Did you have that ‘Where-did-that-come-from?‘ feeling when Steve Jobs unveiled the new iTunes icon during the media event earlier this week? Apple has a logical answer to the makeover. The sale of digital music is fast outpacing CD sales and is supposed to overtake the sale of these physical goods by next year. So it’s time the CD was pulled off the icon.
And like it is with most changes, many people thought the new icon sucked. Designer Joshua Kopac thought that way too. And he decided to write to Jobs about it.
Enjoyed the presentation today. But…this new iTunes logo really sucks. You’re taking 10+ years of instant product recognition and replacing it with an unknown. Let’s both cross our fingers on this…”
Jobs incidentally replied,
Sent from my iPhone
So, what’s the verdict? Does it suck or not? Doesn’t matter actually. People will get used to the new icon over time. But what matters is if the new design actually captures what the product is. And in this case, the new iTunes 10 icon does a poor job in reflecting what iTunes does. Of course, iTunes is still primarily an online music store and the icon perfectly reflects that. But what is not reflected is the change that iTunes has gone through in the past few years and what it will be moving forward.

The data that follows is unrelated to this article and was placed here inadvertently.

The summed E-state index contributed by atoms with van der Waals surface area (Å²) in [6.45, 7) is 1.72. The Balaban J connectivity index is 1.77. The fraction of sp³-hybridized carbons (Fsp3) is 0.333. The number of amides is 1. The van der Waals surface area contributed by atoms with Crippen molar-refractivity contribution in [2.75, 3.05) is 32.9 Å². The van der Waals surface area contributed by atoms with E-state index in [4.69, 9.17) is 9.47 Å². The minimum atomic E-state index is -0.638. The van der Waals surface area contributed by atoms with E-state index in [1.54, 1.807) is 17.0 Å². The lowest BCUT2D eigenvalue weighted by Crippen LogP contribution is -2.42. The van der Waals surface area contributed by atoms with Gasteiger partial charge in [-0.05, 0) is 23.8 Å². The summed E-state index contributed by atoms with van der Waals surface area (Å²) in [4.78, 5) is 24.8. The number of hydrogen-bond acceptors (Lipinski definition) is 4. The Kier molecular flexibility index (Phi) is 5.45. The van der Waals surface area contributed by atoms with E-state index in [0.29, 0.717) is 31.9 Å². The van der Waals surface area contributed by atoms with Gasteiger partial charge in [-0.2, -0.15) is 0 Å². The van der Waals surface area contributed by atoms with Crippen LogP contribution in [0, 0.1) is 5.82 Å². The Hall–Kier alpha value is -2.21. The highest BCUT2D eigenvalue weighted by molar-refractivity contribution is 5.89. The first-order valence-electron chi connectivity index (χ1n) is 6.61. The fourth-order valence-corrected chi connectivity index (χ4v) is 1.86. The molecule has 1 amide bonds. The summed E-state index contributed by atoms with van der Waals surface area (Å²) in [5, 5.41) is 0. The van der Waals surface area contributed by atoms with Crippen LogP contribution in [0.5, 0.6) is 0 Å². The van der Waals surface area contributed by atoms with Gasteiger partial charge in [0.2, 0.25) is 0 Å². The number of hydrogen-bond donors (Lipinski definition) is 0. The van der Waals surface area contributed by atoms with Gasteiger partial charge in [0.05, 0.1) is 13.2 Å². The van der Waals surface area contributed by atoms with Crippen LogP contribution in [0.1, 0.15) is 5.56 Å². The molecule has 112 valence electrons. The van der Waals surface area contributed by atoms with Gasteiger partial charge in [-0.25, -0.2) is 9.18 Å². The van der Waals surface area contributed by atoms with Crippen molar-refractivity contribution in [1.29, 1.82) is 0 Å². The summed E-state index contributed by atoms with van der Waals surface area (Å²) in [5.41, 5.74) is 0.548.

iTunes today includes the App Store. And this means you can purchase not only music, but also movies, TV shows, ebooks, games, media tools, business applications,etc. The list is virtually endless. That being the case, the new iTunes store does not clearly reflect these changes.
So Steve, you are right. But you are also wrong.